I enjoy my Quaker meeting, I do. That is why I go. They are the place I am growing out of. But quite frankly, they can be a quiet, subdued bunch and I am much more outgoing, even flamboyant. That is why I was surprised to discover on my recent travels that Quakers in general, are touchy-feely. My meeting is not touchy-feely. Judaism tends to be more robust, more gregarious, more joy-filled. At least where you can see it. So my meeting may be where I'm planted, but my branches are reaching out to many places. I feel quite at home at temple with my fellow Jews and this afternoon was a wonderful reminder of why. I value both Quakerism and Judiasm and hold them in each hand, not letting one overshadow the other, but living in paradoxical tandem. After all, truth is often found it the tension between two other truths. This, I know to be true as I worship God in silence and in dance.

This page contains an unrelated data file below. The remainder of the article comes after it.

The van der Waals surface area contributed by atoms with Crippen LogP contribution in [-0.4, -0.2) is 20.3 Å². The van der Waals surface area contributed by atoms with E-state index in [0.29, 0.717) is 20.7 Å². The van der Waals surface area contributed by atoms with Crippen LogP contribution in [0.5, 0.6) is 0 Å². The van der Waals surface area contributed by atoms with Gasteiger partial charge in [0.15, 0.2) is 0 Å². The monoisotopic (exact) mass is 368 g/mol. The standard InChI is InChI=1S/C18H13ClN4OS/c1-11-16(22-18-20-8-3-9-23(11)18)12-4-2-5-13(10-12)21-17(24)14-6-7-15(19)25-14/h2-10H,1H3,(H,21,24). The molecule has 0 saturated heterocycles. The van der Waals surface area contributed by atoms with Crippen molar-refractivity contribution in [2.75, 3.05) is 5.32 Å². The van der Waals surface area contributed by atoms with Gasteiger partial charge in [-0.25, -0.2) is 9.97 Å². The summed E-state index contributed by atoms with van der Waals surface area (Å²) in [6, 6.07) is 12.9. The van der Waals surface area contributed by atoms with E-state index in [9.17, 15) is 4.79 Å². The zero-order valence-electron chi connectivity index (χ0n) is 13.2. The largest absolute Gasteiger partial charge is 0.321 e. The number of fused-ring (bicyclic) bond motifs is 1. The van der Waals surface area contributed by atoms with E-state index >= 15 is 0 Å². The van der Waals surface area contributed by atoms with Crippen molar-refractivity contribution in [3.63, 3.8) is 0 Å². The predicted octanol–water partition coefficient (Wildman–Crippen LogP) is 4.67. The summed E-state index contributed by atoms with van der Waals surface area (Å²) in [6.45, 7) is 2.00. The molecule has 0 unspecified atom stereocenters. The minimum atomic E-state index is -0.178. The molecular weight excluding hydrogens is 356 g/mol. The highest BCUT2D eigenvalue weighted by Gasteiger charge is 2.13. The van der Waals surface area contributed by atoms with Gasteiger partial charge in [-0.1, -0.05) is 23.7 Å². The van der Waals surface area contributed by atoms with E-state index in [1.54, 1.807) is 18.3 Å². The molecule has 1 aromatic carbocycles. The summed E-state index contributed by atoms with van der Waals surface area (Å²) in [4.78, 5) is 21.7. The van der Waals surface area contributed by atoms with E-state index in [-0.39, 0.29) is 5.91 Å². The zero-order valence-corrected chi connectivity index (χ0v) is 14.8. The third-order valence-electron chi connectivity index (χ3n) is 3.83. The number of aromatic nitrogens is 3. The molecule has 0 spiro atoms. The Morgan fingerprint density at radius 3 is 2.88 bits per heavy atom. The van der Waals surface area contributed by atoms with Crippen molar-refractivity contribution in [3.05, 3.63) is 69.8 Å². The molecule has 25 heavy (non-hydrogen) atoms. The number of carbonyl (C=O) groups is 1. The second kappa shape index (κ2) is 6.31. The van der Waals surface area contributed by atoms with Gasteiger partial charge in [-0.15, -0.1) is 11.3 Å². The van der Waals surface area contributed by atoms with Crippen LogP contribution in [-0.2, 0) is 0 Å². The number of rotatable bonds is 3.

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1 Comments:

At May 5, 2008 at 6:35 PM , Anonymous Tim Magee said...

When my work days were more sedentary, I went to Tae Kwon Do class in the evenings. These classes were normally very strenuous. Now my regular job provides me with lots of exercise. Sitting still in Quaker meeting is not difficult for me because of what I do the rest of the week.
I think that people dancing like in the pictures of the site is the result of culture that has approved of it for centuries, and is a sign of intelligence and vitality to a degree well beyond anything I have much experience with.